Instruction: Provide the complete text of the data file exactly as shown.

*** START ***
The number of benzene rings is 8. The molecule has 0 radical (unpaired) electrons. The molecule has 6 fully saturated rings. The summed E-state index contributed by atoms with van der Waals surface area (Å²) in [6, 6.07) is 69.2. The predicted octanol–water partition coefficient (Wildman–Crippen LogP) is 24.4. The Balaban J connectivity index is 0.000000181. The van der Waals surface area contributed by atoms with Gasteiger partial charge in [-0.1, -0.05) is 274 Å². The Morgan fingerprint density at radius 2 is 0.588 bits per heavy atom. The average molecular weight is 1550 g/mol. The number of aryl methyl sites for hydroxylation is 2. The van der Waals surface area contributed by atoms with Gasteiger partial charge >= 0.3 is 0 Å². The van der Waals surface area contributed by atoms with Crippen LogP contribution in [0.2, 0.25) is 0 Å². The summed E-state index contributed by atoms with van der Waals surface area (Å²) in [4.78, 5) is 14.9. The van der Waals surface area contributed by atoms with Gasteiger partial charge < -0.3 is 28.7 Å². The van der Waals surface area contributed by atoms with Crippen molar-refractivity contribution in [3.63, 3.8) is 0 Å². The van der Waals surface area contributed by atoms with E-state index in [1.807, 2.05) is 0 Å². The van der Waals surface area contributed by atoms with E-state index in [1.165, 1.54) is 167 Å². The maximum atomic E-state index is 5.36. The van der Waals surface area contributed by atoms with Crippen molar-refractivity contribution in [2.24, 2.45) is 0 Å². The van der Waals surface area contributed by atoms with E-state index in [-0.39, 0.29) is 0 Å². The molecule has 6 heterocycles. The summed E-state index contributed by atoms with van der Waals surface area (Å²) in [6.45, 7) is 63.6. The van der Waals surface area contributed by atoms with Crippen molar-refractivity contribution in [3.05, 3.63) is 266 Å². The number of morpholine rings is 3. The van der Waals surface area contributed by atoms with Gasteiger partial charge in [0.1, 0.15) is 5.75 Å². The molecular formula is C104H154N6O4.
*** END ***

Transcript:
The number of benzene rings is 8. The molecule has 0 radical (unpaired) electrons. The molecule has 6 fully saturated rings. The summed E-state index contributed by atoms with van der Waals surface area (Å²) in [6, 6.07) is 69.2. The predicted octanol–water partition coefficient (Wildman–Crippen LogP) is 24.4. The Balaban J connectivity index is 0.000000181. The van der Waals surface area contributed by atoms with Gasteiger partial charge in [-0.1, -0.05) is 274 Å². The Morgan fingerprint density at radius 2 is 0.588 bits per heavy atom. The average molecular weight is 1550 g/mol. The number of aryl methyl sites for hydroxylation is 2. The van der Waals surface area contributed by atoms with Gasteiger partial charge >= 0.3 is 0 Å². The van der Waals surface area contributed by atoms with Crippen LogP contribution in [0.2, 0.25) is 0 Å². The summed E-state index contributed by atoms with van der Waals surface area (Å²) in [4.78, 5) is 14.9. The van der Waals surface area contributed by atoms with Gasteiger partial charge < -0.3 is 28.7 Å². The van der Waals surface area contributed by atoms with Crippen molar-refractivity contribution in [3.63, 3.8) is 0 Å². The van der Waals surface area contributed by atoms with E-state index in [1.807, 2.05) is 0 Å². The van der Waals surface area contributed by atoms with E-state index in [1.165, 1.54) is 167 Å². The maximum atomic E-state index is 5.36. The van der Waals surface area contributed by atoms with Crippen molar-refractivity contribution in [2.24, 2.45) is 0 Å². The van der Waals surface area contributed by atoms with E-state index in [-0.39, 0.29) is 0 Å². The molecule has 6 heterocycles. The summed E-state index contributed by atoms with van der Waals surface area (Å²) in [6.45, 7) is 63.6. The van der Waals surface area contributed by atoms with Crippen molar-refractivity contribution in [3.05, 3.63) is 266 Å². The number of morpholine rings is 3. The van der Waals surface area contributed by atoms with Gasteiger partial charge in [0.1, 0.15) is 5.75 Å². The molecular formula is C104H154N6O4.